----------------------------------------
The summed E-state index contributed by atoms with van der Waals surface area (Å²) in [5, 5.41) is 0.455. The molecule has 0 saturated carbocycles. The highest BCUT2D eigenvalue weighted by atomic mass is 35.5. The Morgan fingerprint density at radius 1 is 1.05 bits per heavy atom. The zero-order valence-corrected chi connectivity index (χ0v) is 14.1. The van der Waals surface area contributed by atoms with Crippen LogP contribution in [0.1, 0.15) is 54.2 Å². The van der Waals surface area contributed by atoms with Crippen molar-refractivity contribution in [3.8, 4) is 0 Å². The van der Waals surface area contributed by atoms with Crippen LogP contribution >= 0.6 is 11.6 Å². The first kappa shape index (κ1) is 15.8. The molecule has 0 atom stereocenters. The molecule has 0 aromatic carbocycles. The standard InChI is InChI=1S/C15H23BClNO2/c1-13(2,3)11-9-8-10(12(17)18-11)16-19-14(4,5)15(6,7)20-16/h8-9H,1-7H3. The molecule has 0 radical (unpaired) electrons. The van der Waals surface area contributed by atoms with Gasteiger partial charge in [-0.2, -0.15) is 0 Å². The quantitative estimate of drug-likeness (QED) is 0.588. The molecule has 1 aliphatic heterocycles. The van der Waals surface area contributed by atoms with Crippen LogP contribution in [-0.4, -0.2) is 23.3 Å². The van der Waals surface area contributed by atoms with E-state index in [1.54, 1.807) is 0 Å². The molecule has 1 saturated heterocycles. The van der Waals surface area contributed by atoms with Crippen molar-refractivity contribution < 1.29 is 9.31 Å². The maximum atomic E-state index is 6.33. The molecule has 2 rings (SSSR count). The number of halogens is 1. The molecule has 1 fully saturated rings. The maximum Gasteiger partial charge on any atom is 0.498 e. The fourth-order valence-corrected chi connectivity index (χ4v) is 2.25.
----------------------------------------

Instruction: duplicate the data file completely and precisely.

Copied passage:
The summed E-state index contributed by atoms with van der Waals surface area (Å²) in [5, 5.41) is 0.455. The molecule has 0 saturated carbocycles. The highest BCUT2D eigenvalue weighted by atomic mass is 35.5. The Morgan fingerprint density at radius 1 is 1.05 bits per heavy atom. The zero-order valence-corrected chi connectivity index (χ0v) is 14.1. The van der Waals surface area contributed by atoms with Crippen LogP contribution in [0.1, 0.15) is 54.2 Å². The van der Waals surface area contributed by atoms with Crippen molar-refractivity contribution in [3.8, 4) is 0 Å². The van der Waals surface area contributed by atoms with Crippen LogP contribution >= 0.6 is 11.6 Å². The first kappa shape index (κ1) is 15.8. The molecule has 0 atom stereocenters. The molecule has 0 aromatic carbocycles. The standard InChI is InChI=1S/C15H23BClNO2/c1-13(2,3)11-9-8-10(12(17)18-11)16-19-14(4,5)15(6,7)20-16/h8-9H,1-7H3. The molecule has 0 radical (unpaired) electrons. The van der Waals surface area contributed by atoms with Gasteiger partial charge in [-0.2, -0.15) is 0 Å². The quantitative estimate of drug-likeness (QED) is 0.588. The molecule has 1 aliphatic heterocycles. The van der Waals surface area contributed by atoms with Crippen LogP contribution in [-0.4, -0.2) is 23.3 Å². The van der Waals surface area contributed by atoms with E-state index in [1.54, 1.807) is 0 Å². The molecule has 1 saturated heterocycles. The van der Waals surface area contributed by atoms with Crippen molar-refractivity contribution < 1.29 is 9.31 Å². The maximum atomic E-state index is 6.33. The molecule has 2 rings (SSSR count). The number of halogens is 1. The molecule has 1 fully saturated rings. The maximum Gasteiger partial charge on any atom is 0.498 e. The fourth-order valence-corrected chi connectivity index (χ4v) is 2.25.